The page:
Secrets That Lie Beyond the Front Door

by Erinda Ratchford, age 12
Secrets That Lie Beyond the Front Door Erinda is an energetic, funny seventh grader with a sense of humor so dry it makes her voice crack and comebacks so quick they could run a race. She likes to dance, bake, and draw, etc. Enjoy her story.

“I wipe my eyes as I close the door behind me. Walking down this uneven dirt road brings back memories of when she used to skip down a sunny road with the cherubic face of a child wedged in her arms.”

Chapter One

“Looks can be deceiving.”

I wipe my eyes as I close the door behind me. Walking down this uneven dirt road brings back memories of when she used to skip down a sunny road with the cherubic face of a child wedged in her arms. As I keep walking towards the yellow school bus, I think about the time when I refused to go on the bus without my mother right by my side. As I walk on the bus, the whispering automatically stops. I hear kids making fun of my clothing. The hand-me-downs I wear still smell of her perfume, Chanel Coco Mademoiselle. So many years later and these are the kind of memories that still haunt me. I don’t dare say a word to the “popular kids,” so I won’t end up on the floor of the schoolyard. Not that it would be any different from the floor in my bedroom.

It all started ten years ago, on Friday the thirteenth, the afternoon my mother died. I was eight years old when I heard the gunshots that caused my mother to lay on her deathbed. My “dad” wouldn’t even speak to me for the next week. When I asked him where to put all of mom’s clothes, he threw the glass he was drinking from at the wall nearest to my head. Even to this day, if I say the name Dana, he flinches.

This morning, I was sitting on the white plush chair in my room asking my dad if I could wear mom’s dress for my eighteenth birthday. He slid the chair from under me which made me land on the somewhat fluffy rug. The next thing I knew, I had a black and blue mark on my forehead when I heard the school bus halt to a stop.

Eventually, lunchtime came, and I texted Syd and told her to come to the library (our daily meeting spot). I opened my pale purple JanSport backpack and took out my book. As I was opening to page 134, Syd walked in saying, “How surprising, Laila has her head stuck in a book.”

“Shhhhh. I am in the middle of someone getting saved from drowning.”

I took out my PB&J from my sparkly purple, black, and blue lunch bag. As she sat down, she pulled out a white and blue striped box saying happy birthday in pink letters.

“Thanks,” I said, as I pushed the gift box to the side to make more room for my book.

“Aren’t you going to open it?”

“In a second. The girl just got saved by her prince charming (cliche), but she is still unconscious.”

“Still waiting.”

“Fine.”

As I was opening the gift, I saw black and rose gold pieces of clothing peek out of the box. First, I took out two rose gold rompers with the shoulders cut out. Then, I took out a black dress with a halter at the top.

”I wanted to ask you what happened to your forehead.”

“Oh, that. Um, I was hit with a softball… ”

“You don’t even play softball.”

“You know… um… the bus gets crazy sometimes.”

Okayyy. Anyways, I wanted to take you to a movie for your birthday.”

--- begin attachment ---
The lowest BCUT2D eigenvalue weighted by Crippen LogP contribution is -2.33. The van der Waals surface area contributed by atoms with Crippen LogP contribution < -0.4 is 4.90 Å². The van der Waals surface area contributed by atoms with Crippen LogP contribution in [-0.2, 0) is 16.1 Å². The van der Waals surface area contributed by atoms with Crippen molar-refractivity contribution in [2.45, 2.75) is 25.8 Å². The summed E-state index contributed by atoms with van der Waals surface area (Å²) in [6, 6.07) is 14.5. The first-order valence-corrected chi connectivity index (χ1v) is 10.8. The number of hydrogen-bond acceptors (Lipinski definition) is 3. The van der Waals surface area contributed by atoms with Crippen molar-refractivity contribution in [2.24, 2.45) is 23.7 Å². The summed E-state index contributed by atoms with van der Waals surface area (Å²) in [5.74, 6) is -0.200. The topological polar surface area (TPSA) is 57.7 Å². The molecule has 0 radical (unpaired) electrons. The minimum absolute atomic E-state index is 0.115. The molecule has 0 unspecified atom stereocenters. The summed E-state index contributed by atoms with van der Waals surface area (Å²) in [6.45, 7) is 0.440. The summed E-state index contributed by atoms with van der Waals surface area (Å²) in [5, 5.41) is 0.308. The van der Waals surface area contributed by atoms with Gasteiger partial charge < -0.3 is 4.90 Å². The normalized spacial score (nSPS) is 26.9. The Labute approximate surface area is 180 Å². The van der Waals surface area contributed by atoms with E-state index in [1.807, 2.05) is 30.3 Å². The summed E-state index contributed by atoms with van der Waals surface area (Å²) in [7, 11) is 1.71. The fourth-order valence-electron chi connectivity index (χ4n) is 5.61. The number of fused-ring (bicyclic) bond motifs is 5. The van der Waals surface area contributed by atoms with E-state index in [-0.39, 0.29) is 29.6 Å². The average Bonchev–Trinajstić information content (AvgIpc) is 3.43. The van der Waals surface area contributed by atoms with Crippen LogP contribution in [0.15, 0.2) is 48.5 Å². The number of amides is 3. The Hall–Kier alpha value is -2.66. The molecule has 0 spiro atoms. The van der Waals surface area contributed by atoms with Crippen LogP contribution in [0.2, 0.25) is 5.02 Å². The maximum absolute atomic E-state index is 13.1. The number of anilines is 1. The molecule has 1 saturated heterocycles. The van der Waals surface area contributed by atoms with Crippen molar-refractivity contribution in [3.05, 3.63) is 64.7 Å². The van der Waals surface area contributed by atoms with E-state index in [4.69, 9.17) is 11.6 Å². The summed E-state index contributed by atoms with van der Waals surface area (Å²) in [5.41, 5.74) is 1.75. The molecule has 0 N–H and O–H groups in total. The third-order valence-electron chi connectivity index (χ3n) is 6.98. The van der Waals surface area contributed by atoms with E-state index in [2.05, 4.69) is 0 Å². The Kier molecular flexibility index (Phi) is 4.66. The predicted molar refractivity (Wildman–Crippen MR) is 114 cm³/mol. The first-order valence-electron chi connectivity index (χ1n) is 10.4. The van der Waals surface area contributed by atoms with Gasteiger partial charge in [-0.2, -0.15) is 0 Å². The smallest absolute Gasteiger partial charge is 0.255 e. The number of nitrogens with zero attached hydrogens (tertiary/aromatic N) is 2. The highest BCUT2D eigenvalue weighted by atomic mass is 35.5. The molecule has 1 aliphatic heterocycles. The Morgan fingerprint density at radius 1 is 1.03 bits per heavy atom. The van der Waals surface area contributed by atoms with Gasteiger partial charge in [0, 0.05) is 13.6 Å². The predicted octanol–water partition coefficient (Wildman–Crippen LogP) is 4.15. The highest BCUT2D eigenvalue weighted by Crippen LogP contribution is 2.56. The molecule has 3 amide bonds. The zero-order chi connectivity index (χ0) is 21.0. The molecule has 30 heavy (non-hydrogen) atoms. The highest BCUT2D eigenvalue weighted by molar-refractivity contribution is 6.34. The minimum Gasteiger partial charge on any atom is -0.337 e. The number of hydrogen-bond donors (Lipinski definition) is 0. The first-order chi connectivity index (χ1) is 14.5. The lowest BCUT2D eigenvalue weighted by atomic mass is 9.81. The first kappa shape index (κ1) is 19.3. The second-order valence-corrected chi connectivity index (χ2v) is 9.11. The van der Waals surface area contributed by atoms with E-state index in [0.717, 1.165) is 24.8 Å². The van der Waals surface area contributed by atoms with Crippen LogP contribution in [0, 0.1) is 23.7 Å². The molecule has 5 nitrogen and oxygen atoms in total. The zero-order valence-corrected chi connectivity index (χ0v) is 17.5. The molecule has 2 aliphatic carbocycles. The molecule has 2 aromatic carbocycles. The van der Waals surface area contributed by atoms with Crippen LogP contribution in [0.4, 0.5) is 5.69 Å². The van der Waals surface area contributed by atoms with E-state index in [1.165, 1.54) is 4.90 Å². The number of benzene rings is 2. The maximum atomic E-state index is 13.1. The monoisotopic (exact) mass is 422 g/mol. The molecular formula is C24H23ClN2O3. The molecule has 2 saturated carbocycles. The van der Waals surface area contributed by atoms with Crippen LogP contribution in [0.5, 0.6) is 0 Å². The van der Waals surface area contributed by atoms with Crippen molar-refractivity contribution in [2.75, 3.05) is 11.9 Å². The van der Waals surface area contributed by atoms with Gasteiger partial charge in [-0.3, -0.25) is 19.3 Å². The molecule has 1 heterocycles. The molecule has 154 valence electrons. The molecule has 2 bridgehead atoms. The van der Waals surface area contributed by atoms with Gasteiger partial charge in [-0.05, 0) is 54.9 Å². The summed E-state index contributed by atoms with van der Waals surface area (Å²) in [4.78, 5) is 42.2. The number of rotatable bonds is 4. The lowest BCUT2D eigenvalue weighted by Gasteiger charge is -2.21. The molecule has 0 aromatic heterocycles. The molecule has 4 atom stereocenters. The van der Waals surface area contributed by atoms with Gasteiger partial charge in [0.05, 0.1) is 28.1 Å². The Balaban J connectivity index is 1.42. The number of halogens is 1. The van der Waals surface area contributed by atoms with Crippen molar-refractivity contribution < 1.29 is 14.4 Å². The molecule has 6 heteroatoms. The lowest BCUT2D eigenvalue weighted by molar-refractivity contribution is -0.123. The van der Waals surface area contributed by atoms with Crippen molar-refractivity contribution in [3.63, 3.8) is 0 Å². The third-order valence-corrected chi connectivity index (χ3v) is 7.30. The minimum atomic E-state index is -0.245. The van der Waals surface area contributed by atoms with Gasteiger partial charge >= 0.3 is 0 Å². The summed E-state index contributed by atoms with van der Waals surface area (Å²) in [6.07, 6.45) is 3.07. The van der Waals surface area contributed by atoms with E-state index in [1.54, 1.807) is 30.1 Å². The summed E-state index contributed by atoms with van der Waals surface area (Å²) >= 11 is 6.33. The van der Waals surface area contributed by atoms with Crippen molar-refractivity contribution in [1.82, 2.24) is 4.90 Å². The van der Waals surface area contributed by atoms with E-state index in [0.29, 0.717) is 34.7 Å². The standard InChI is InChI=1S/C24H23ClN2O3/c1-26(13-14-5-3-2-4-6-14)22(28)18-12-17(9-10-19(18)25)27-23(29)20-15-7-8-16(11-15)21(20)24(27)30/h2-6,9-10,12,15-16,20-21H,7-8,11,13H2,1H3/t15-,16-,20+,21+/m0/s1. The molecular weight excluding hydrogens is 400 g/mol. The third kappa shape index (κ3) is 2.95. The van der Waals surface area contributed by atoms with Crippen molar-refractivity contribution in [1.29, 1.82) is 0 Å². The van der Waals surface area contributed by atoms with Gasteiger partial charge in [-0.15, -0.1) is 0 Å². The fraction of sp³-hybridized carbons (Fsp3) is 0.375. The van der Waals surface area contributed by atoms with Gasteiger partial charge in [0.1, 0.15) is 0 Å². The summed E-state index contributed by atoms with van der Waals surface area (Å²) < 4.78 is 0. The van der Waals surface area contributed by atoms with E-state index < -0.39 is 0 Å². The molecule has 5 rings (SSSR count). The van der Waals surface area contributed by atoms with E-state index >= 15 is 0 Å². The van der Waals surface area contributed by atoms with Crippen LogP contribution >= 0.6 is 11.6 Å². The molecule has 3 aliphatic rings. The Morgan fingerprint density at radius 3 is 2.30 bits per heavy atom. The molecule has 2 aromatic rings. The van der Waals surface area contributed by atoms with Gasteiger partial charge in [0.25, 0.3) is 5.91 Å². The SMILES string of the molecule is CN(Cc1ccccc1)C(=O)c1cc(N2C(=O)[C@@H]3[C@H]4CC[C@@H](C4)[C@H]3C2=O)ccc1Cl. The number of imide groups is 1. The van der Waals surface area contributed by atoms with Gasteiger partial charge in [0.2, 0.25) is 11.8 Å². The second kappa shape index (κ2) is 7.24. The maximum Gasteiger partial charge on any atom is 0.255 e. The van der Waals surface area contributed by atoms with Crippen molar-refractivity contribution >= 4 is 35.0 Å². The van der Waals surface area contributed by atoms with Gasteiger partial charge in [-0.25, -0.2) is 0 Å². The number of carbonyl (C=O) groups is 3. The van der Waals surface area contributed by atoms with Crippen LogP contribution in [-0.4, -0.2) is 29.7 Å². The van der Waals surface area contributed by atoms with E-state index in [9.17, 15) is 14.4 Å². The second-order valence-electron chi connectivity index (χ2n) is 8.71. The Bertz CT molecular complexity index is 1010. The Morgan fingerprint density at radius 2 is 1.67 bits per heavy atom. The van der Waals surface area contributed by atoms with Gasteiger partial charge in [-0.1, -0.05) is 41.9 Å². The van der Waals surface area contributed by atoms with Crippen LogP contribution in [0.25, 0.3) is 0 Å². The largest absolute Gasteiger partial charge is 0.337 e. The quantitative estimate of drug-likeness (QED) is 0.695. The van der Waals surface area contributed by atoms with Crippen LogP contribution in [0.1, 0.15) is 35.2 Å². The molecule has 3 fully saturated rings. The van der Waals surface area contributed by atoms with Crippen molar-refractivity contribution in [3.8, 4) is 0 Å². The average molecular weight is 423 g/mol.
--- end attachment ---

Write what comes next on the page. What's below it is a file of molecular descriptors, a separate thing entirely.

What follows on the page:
“Sure. What time?”

“Five sharp. I’ll meet you outside the AMC on 109th street. Okay?”

“See you then.”

The bell rings…

In break, on the phone.

“Hey, Dad. I’m going to study in the library after school.”

“You need to be home by eight and no later, or you’re going to regret it.”

“K. Bye.”

Hangs up the phone…

I’m not going to get caught. It’s fine. I’m totally fine.

After school…

“Hey. Do you want to eat something quick before the movie?”

“Sure. We have a lot of time on our hands.”

“What? Why?”

“I forgot to buy the second ticket. Then, the tickets sold out. So… now we are going at 7:30 instead of 6.”

“Okay. I don’t think that’s a problem.”

A few hours later…

“So what movie are we going to see”

“It’s called, Life Is Like Riding a Bike on Fire.

“What is it about?”

“It’s about this girl that has this crush, and he doesn’t treat her right, so she breaks up with him. Kind of a cliche, but I heard it’s good. Let’s go in. It’s going to start any minute.”

Entering the room…

“Oh my gosh. WHO IS THAT.”

“Who?”

“The guy next to my seat.”

“Oh. That’s Michael from our school. He’s in our grade. He’s just not in any of our classes. He’s one of my brother’s best friends. He’s like a brother to me.”

We sit down…

“Hey, I’m Laila.”

“I’m Michael. I’ve seen you around school.”

“So… did you come here with anyone.”

“No. My friends ditched me. Hey, Squid.”

“Haha. Very funny, Michelle.”

I almost forgot that Syd was next to me. It was like it was just me and him in this moment.

“Ahem. Look I know you guys are vibing, but I’m here too.”

I didn’t even hear Syd. I was just focused on his perfectly shaped, tan face. His deep blue eyes pierced into my skull. Is it bad that I was just staring at his lips. Oh my gosh. I totally forgot I was supposed to be at home right now. Have you ever felt like your heart was melting all because of someone’s gaze.

“I could kiss him right now.”

Oh my gosh. I said that out loud to his face. I just got to keep my cool. I can tell he likes confidence. All he did was smirk. He knew I said that by accident.

“I have to go now. Maybe I’ll see you later.”

I was liking this new confidence of mine. Maybe a new wardrobe would suit this new attitude. After all, I did have enough money from the job I worked at in the mall.

“Come on, Syd. Let’s go.”

I gave Michael a shy smile to go.

“Hey. I need to tell you something,” said Syd.

“Yeah?”

“Please stop crushing on Michael. He’ll just break your heart, and he’s like a brother to me, so it’s really weird. K?

“I’ll try.”

“Is that a promise.”

“Promise.”


Leave a Reply

Your email address will not be published.